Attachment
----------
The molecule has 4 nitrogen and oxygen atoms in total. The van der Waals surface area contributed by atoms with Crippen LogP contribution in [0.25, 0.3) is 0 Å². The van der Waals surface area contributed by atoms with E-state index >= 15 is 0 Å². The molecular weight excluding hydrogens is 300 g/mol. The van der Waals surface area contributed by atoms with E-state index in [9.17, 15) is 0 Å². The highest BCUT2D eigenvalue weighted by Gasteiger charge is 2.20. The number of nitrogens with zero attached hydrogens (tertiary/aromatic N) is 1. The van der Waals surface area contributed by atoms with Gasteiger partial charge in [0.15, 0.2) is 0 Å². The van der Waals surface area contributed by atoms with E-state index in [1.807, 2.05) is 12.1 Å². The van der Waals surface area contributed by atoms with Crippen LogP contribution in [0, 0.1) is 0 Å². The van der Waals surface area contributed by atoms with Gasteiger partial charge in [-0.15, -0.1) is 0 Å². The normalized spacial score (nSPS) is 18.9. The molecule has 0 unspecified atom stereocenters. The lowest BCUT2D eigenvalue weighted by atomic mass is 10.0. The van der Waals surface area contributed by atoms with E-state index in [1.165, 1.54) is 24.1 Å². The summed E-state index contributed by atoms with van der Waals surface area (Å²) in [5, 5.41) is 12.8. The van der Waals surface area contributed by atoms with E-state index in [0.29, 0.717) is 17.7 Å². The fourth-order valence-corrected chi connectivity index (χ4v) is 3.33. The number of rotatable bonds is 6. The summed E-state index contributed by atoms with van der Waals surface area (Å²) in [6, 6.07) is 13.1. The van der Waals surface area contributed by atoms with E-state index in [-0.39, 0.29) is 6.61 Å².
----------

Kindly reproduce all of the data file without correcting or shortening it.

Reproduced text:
The molecule has 4 nitrogen and oxygen atoms in total. The van der Waals surface area contributed by atoms with Crippen LogP contribution in [0.25, 0.3) is 0 Å². The van der Waals surface area contributed by atoms with E-state index >= 15 is 0 Å². The molecular weight excluding hydrogens is 300 g/mol. The van der Waals surface area contributed by atoms with E-state index in [9.17, 15) is 0 Å². The highest BCUT2D eigenvalue weighted by Gasteiger charge is 2.20. The number of nitrogens with zero attached hydrogens (tertiary/aromatic N) is 1. The van der Waals surface area contributed by atoms with Gasteiger partial charge in [0.15, 0.2) is 0 Å². The van der Waals surface area contributed by atoms with E-state index in [1.807, 2.05) is 12.1 Å². The van der Waals surface area contributed by atoms with Crippen LogP contribution in [0, 0.1) is 0 Å². The van der Waals surface area contributed by atoms with Gasteiger partial charge in [-0.15, -0.1) is 0 Å². The normalized spacial score (nSPS) is 18.9. The molecule has 0 unspecified atom stereocenters. The lowest BCUT2D eigenvalue weighted by atomic mass is 10.0. The van der Waals surface area contributed by atoms with E-state index in [1.165, 1.54) is 24.1 Å². The summed E-state index contributed by atoms with van der Waals surface area (Å²) in [5, 5.41) is 12.8. The van der Waals surface area contributed by atoms with E-state index in [0.29, 0.717) is 17.7 Å². The fourth-order valence-corrected chi connectivity index (χ4v) is 3.33. The number of rotatable bonds is 6. The summed E-state index contributed by atoms with van der Waals surface area (Å²) in [6, 6.07) is 13.1. The van der Waals surface area contributed by atoms with E-state index in [-0.39, 0.29) is 6.61 Å².